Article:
How Would You Choose to Respond to the Current Sea Change If You Truly Believe You Are Here “For Just Such a Time as This?”

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Lisa and I were talking recently about all that’s going on in the world right now, how much is changing, and how challenging all those changes are. The phrase that keeps coming up for me is a paraphrase from the book of Esther in the Hebrew Scriptures. What I said to Lisa was that all of us who are living through these times were born “for just such a time as this.” 

When I shared this with Lisa, she exclaimed, “Yes! That’s it!” Some of you may know that I was a professor of Hebrew Scriptures for many years, so when a phrase like that comes to mind, particularly with a student who was also a student of mine when I taught in the seminary, I pay attention.

When I went back to the story of Esther, I was struck by how helpful it is for us right now. It’s a wonderful story, set in the time of Persia back in the 4th Century BCE. Here are the bare bones. It is well worth reading in full, as I cannot do it justice here.  

The Story of Esther

Esther is a young woman chosen from many beautiful young women in the land to be the new queen of Persia after the first queen was deposed. Her cousin, Mordecai, who had adopted her as his daughter, had cautioned her to keep her Jewish identity secret. Therefore, no one knows that she is a Jew.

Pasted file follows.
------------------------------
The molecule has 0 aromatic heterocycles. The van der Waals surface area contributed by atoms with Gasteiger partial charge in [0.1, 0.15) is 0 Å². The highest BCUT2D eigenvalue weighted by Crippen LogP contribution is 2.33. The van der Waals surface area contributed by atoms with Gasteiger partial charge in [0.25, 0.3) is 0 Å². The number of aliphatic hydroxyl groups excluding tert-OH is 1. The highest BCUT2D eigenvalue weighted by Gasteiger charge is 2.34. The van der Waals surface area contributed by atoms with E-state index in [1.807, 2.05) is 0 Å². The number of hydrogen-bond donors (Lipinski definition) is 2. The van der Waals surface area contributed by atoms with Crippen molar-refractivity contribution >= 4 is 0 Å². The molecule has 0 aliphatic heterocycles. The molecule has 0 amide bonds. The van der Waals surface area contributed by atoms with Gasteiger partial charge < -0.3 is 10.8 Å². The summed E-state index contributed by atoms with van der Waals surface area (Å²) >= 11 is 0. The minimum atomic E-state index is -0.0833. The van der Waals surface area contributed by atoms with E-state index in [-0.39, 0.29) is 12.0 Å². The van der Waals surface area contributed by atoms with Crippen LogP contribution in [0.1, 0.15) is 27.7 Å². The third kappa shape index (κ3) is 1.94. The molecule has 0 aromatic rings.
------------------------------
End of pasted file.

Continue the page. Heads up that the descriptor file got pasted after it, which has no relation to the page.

Meanwhile, there are a number of political intrigues going on.  In one of them, a man named Haman hatches a plot to have all the Jews killed. He then gets the king to agree. A royal edict is issued proclaiming that all the Jews will be destroyed on a particular date. 

When Esther finds out from her cousin, Mordecai, she doesn’t know what to do. There is very little time to help her people, and the king doesn’t know she is a Jew. 

Stepping up to the Challenge

She reaches out to Mordecai for advice, and he tells her to go to the king to intercede on behalf of her people. However, there is a rule that no one can approach the king unless he summons them. If anyone goes to the king without being called, they will be put to death, unless he holds out the golden scepter to them. To complicate things further, Esther has not been called to the king for thirty days. 

Mordeecai then says this: “Do not think that in the king’s palace you will escape any more than all the other Jews. For if you keep silent at such a time as this, relief and deliverance will rise for the Jews from another quarter, but you and your father’s family will perish. Who knows? Perhaps you have come to royal dignity for just such a time as this.” 

Long story short, Esther steps up to the challenge, and with elaborate preparations beforehand, approaches the king. He extends his golden scepter, and she saves her people through her actions. She did indeed come into power “for just such a time as this.” 

A Sea Change

So what does this story and the phrase “for just such a time as this” have to do with what’s happening today?